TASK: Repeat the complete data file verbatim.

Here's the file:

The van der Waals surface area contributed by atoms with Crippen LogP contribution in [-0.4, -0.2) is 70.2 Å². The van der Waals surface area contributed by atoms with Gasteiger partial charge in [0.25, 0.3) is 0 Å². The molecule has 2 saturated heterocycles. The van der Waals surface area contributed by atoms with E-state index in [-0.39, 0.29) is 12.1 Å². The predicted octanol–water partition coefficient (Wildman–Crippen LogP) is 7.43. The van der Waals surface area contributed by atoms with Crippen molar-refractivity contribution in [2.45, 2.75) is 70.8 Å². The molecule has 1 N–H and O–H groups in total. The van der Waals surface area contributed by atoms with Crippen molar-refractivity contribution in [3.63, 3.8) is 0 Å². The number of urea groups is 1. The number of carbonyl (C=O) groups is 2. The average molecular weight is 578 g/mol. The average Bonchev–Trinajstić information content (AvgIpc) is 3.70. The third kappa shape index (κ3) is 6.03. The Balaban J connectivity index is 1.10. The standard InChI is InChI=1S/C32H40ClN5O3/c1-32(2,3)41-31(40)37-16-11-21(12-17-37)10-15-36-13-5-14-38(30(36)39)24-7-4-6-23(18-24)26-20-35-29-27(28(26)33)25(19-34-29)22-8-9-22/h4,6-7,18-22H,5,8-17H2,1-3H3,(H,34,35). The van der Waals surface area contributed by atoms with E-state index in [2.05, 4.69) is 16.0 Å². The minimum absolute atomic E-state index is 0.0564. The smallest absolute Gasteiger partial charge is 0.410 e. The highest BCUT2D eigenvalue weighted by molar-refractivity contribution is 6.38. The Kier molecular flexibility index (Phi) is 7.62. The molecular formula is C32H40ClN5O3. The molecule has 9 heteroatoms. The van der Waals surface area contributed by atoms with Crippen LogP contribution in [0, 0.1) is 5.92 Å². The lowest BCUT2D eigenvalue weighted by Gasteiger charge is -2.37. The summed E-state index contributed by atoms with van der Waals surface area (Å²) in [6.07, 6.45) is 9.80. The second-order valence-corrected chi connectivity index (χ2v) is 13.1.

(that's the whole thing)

The van der Waals surface area contributed by atoms with Crippen LogP contribution in [-0.4, -0.2) is 70.2 Å². The van der Waals surface area contributed by atoms with Gasteiger partial charge in [0.25, 0.3) is 0 Å². The molecule has 2 saturated heterocycles. The van der Waals surface area contributed by atoms with E-state index in [-0.39, 0.29) is 12.1 Å². The predicted octanol–water partition coefficient (Wildman–Crippen LogP) is 7.43. The van der Waals surface area contributed by atoms with Crippen molar-refractivity contribution in [2.45, 2.75) is 70.8 Å². The molecule has 1 N–H and O–H groups in total. The van der Waals surface area contributed by atoms with Crippen molar-refractivity contribution in [3.63, 3.8) is 0 Å². The number of urea groups is 1. The number of carbonyl (C=O) groups is 2. The average molecular weight is 578 g/mol. The average Bonchev–Trinajstić information content (AvgIpc) is 3.70. The third kappa shape index (κ3) is 6.03. The Balaban J connectivity index is 1.10. The standard InChI is InChI=1S/C32H40ClN5O3/c1-32(2,3)41-31(40)37-16-11-21(12-17-37)10-15-36-13-5-14-38(30(36)39)24-7-4-6-23(18-24)26-20-35-29-27(28(26)33)25(19-34-29)22-8-9-22/h4,6-7,18-22H,5,8-17H2,1-3H3,(H,34,35). The van der Waals surface area contributed by atoms with E-state index in [2.05, 4.69) is 16.0 Å². The minimum absolute atomic E-state index is 0.0564. The smallest absolute Gasteiger partial charge is 0.410 e. The highest BCUT2D eigenvalue weighted by molar-refractivity contribution is 6.38. The Kier molecular flexibility index (Phi) is 7.62. The molecular formula is C32H40ClN5O3. The molecule has 9 heteroatoms. The van der Waals surface area contributed by atoms with Crippen LogP contribution in [0, 0.1) is 5.92 Å². The lowest BCUT2D eigenvalue weighted by Gasteiger charge is -2.37. The summed E-state index contributed by atoms with van der Waals surface area (Å²) in [6.07, 6.45) is 9.80. The second-order valence-corrected chi connectivity index (χ2v) is 13.1.